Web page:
Stuart McNair

Although Alabama has difficult schedule and few returning starters, Tide is SEC favorite

This year Alabama goes for third straight SEC football championship

A feature of Southeastern Conference Media Days is that sports reporters – at least about 10 per cent or so of the approximately 900 who cover the event in suburban Birmingham – will predict the order of finish in both the SEC Western Division and the Eastern Division and the winner of the SEC Championship Game.

 

Another feature of the event is that the media almost always gets it wrong. Last year BamaMag.com picked Alabama to win the West, which was correct, and Georgia to win the East, which was terribly wrong. We also had Bama to win the championship; right again.

 

But the media pick to win everything in 2015 was Auburn, which was puzzling at the time and embarrassing when the Tigers were one of the league’s poorest teams.

 

Although you wouldn’t know it by last year’s selection, much thought should be given to trying the near-impossible task of predicting how the season will go for 14 teams which do not play equitable schedules.

 

We go to Hoover and SEC Media Days this week armed with a preseason poll that’s not likely to change based on what we learn in four days of meetings with 14 SEC coaches and 42 SEC football players.

 

What legendary Alabama Coach Paul Bryant called “schedule luck” is not just how it looks at the beginning of the season, but how that can change as teams prove to be either stronger or weaker than expected. But in the preseason the schedule can be examined only for which teams should be strong and where those teams fall on a team’s schedule.

 

Ole Miss, Alabama, and Auburn are considered to have the most difficult schedules among SEC teams; Florida, Georgia, and Tennessee the least challenging.

 

Bryant also talked about injury luck, and there’s no way to predict how that might turn out. Teams which have good depth have a better chance of withstanding bad injury luck. Georgia will start fall practice having experienced bad injury luck already with top tailback Nick Chubb recovering from a knee injury last season and his replacement, Sony Michele, suffering a summer fracture.

 

Players count the most, and experienced players usually help the cause. We do note that a team that was not very good and which has a large number of returning starters may not benefit so much from experience.

 

Last year, Alabama returned a team with a great deal of experience, though not at the most important position -- quarterback. This year Bama ranks among the least experienced teams in terms of returning starters, but Alabama recruiting top classes year after year mitigates that to some extent. Tennessee is getting much love this year as the likely champion of the East (and perhaps beyond that) because it has the most experienced team returning. LSU, which is considered equal to Alabama in most preseason polls, also has an experienced team returning. But so does Vanderbilt.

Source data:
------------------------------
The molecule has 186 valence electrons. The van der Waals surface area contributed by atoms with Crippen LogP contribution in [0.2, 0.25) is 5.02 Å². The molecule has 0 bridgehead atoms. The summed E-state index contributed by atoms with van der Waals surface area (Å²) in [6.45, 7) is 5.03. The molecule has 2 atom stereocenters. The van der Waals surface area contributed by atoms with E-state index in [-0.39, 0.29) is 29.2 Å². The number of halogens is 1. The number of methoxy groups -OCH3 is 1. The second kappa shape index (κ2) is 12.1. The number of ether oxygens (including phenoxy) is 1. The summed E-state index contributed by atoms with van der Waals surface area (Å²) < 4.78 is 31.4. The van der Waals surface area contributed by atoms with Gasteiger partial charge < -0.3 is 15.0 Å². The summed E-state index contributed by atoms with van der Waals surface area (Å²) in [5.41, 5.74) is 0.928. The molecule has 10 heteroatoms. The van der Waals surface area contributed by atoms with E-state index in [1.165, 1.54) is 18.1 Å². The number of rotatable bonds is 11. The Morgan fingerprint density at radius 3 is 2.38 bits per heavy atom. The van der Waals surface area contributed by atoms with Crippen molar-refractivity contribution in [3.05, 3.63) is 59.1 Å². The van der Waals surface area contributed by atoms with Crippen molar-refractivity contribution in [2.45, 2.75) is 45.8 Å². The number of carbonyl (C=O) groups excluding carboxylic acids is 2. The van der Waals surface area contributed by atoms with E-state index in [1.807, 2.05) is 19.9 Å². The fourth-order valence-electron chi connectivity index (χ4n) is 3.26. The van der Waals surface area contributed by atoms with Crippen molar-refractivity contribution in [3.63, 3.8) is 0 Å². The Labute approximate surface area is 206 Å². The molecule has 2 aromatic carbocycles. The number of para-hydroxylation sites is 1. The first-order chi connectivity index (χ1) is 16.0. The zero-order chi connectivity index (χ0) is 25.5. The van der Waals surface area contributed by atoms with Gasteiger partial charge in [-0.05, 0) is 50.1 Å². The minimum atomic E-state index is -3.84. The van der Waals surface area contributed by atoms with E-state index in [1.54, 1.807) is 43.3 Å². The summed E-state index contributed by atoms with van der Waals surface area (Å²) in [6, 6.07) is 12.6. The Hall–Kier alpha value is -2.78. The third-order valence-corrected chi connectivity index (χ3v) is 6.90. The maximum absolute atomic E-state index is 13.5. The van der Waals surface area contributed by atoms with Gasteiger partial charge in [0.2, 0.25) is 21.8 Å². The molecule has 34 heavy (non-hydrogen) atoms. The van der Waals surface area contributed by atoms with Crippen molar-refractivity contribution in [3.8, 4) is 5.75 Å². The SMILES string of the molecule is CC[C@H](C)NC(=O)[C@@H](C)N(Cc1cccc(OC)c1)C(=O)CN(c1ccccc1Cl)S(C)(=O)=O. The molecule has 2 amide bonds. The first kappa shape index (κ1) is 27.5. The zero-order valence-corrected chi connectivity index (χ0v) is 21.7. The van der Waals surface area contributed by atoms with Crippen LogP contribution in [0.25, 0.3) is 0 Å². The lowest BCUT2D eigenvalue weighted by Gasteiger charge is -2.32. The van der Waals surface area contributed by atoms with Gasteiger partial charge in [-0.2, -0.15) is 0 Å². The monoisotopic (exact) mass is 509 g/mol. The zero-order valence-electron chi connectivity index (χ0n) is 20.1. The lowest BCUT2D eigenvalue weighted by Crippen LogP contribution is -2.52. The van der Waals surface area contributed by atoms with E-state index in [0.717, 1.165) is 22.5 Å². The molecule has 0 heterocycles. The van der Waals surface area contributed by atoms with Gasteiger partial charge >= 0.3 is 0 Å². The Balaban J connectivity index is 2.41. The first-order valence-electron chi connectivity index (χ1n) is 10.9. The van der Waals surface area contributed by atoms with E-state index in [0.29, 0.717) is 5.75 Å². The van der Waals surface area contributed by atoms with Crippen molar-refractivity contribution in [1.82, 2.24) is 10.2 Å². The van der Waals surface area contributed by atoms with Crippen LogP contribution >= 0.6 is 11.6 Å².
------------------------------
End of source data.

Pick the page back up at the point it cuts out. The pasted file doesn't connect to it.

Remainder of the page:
Having a returning starter at quarterback is considered a plus, and that’s the case at Tennessee (Joshua Dobbs), Ole Miss (Chad Kelly), and maybe Auburn. Texas A&M has a quarterback Bama fans are familiar with. Trevor Knight, who shredded the Tide in the Sugar Bowl a couple of years ago, has transferred from Oklahoma to Aggieland. A&M has good talent at many spots and may be the darkhorse in the conference.

 

Alabama does not have an experienced quarterback returning, but won the SEC the past two years with first-year starters.

 

Also, in thinking about this preseason poll, it is reasonable to rely on a conclusion from many years ago:  college football is a coaches’ game, and much credit is given to a man who has proved himself to be in that upper echelon, such as Nick Saban, who has won four national championships at Alabama in the past seven years and also won one at LSU.

 

Finally, for many, many years our belief has been that Alabama will win every game, even although it happens only occasionally. Insofar as the conference title, Bama is historically a good bet. Alabama won its 25th SEC football championship last year, equal to No. 2 Tennessee (13) and No. 3 Georgia (12) combined. 

 

 

So after much study, though probably not enough, we will go to SEC Media Days having determined that our prediction will be:

 

WEST

  1. Alabama (8-0 SEC, 12-0 overall)
  2. LSU (7-1, 11-1)
  3.  Texas A&M (6-2, 10-2)
  4. (T) Ole Miss (4-4, 7-5)

4, (T) Arkansas (4-4, 8-4)

6. (T) Auburn (3-5, 6-6)

6. (T) Mississippi State (3-5, 7-5)

 

EAST

  1. Tennessee (6-2, 10-2)

2. (T) Florida (5-3, 8-4)

2. (T) Georgia (5-3, 8-4)

4. Missouri (3-5, 7-5)

  1. Kentucky (2-6, 6-6)
  2. South Carolina (1-7, 4-8)
  3. Vanderbilt (0-8, 2-10)

 

Champion: Alabama


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